Changes in chromosome number alter the recombination rate28,29. In Lepidoptera, where recombination only occurs in males (ZZ), there tends to be one crossover event per chromosome per generation30,31,32. Thus, loci on a fused chromosome formed from two equally sized progenitors will experience a 50% reduction in per base recombination rate relative to the unfused chromosomes. Changes in recombination rate will impact the evolutionary forces that shape genome architecture, altering the effect of selection at linked sites and therefore effective population size. Lower recombination rates also intensify Hill–Robertson interference between tightly linked beneficial loci, hindering adaptive evolution33. However, local adaptation is facilitated by reduced recombination between locally adapted loci in the presence of gene flow34,35.

Here, we infer ALGs for Lepidoptera, which we term Merian elements, from 210 chromosomal genome assemblies using a reference-free, phylogenetically aware approach. We find that Merian elements have remained intact in most species. While infrequent fusions occur, fissions are extremely rare. Constraints on large-scale reorganization have been relaxed in eight lineages, resulting in chromosomes that are the products of either many fissions or numerous fusion and fission events. Across Lepidoptera, we find that fusions are biased towards shorter autosomes and the Z sex chromosome, suggesting that both chromosome length and haploidy in the heterogametic sex play key roles in constraining genome rearrangement.
a, Phylogeny was inferred using the amino acid sequences of 4,947 orthologues that were present and single copy in 90% of all species sampled under the LG substitution model with gamma-distributed rate variation among sites. The tree was rooted using five representative species of the two main suborders from the sister group, Trichoptera (caddisflies). Excluding the ancient fusion between M17 and M20, which is shared by all Ditrysians (purple asterisk), half of the species have retained intact Merian elements since the last common ancestor of Lepidoptera (black lines). Orange branches indicate lineages with at least one fusion or fission event. Orange circles indicate internal nodes where descendants share a fusion event. We inferred no fission events at internal orange nodes. Red branches indicate lineages with extensively reorganized genomes (Lysandra coridon, Lysandra bellargus, Pieris brassicae, Pieris napi, Pieris rapae, Tinea semifulvella, Melinaea menophilus, Melinaea marsaeus, Aporia crataegi, Brenthis ino, Operophtera brumata, Philereme vetulata, Leptidea sinapis and Apeira syringaria). Red nodes indicate internal nodes where extensively reorganized descendants share fusion or fission events. Scale in substitutions per site is shown. b,c, The distribution of haploid chromosome number (n) (b) and genome size (Mb) (c) across 210 lepidopteran species. Alternating shades distinguish different taxonomic families. Source data for this figure can be found in Supplementary Tables 1 and 6 and in the Zenodo repository122.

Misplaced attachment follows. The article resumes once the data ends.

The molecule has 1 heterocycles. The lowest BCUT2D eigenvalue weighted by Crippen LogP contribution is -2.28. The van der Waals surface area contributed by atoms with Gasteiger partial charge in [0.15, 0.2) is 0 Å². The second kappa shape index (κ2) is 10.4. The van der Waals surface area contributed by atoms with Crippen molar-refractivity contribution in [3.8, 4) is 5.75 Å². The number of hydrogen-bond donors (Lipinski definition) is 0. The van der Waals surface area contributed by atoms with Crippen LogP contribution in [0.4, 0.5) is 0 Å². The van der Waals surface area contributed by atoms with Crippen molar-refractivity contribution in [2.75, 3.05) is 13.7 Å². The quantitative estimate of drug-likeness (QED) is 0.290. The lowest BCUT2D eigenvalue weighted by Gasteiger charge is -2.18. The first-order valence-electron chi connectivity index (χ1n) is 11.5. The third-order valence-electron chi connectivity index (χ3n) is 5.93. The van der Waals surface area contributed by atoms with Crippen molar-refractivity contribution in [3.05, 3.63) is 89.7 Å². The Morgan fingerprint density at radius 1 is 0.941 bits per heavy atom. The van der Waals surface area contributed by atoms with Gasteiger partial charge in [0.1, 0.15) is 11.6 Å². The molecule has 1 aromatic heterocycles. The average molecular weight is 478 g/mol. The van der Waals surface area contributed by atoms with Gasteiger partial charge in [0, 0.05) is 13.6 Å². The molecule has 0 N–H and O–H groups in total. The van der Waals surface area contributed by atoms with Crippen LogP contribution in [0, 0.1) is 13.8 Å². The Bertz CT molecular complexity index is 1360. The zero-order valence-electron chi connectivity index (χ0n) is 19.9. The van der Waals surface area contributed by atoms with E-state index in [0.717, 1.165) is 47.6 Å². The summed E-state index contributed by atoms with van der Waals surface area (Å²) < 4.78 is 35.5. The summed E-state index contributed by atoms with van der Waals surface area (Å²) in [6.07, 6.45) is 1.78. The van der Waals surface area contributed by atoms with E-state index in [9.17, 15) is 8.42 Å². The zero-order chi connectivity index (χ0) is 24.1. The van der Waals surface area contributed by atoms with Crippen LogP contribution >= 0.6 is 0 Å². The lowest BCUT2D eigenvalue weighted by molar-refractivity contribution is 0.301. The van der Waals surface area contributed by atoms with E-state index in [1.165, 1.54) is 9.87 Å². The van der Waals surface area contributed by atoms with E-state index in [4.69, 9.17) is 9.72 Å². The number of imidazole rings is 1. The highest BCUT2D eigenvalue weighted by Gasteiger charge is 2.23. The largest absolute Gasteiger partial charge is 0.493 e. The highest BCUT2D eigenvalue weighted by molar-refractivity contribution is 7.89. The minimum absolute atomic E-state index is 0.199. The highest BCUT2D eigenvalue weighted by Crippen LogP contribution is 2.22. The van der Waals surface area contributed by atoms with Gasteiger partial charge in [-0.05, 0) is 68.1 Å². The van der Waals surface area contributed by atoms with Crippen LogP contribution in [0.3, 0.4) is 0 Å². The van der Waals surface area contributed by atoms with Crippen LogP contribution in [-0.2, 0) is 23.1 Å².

Not a lot of comfort there for creationists hoping for a crumb of evidence that mainstream research biologists are turning to creationist superstition to explain the real-world facts of biology. Nor is there any comfort for creationists wanting to believe Earth is on about 10,000 years old, with so much of the evolutionary history of the butterflies and moths taking place up to 250 million years before the mythical 'Creation Week'.

And yet creationism as a cult manages to stagger on by ignoring the real world and pretending its dogmas are based on an alternative reality in which evidence-free superstitions somehow create facts which require no further validation.

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1 comment :

  1. Butterflies, moths, and skippers are generally pleasant examples of Nature, but there are some very unpleasant examples such as venomous stinging caterpillars which inflict an agonizingly painful sting more painful than most snakebites. Some of the caterpillars are also repulsive in appearance such as the Gypsy moth and a few species of moth drink the blood of vertebrates.
    Lepidoptera has some of the most intelligent insects besides bees, wasps, ants, and preying mantis.
    Clothes moths are another example of undesirable vermin. They ruin clothing, and they ruin human foods and they ruin pet foods. It's a little annoying to open up a cereal box to find Clothes moths in it. It's disgusting and the food is wasted and has to be thrown in the garbage. Waste of food and waste of money. The creator likes to annoy and torture His creation or is indifferent and blind to the suffering that goes on in the world. It's an ungodly, ungodly being who let's His creation suffer and die.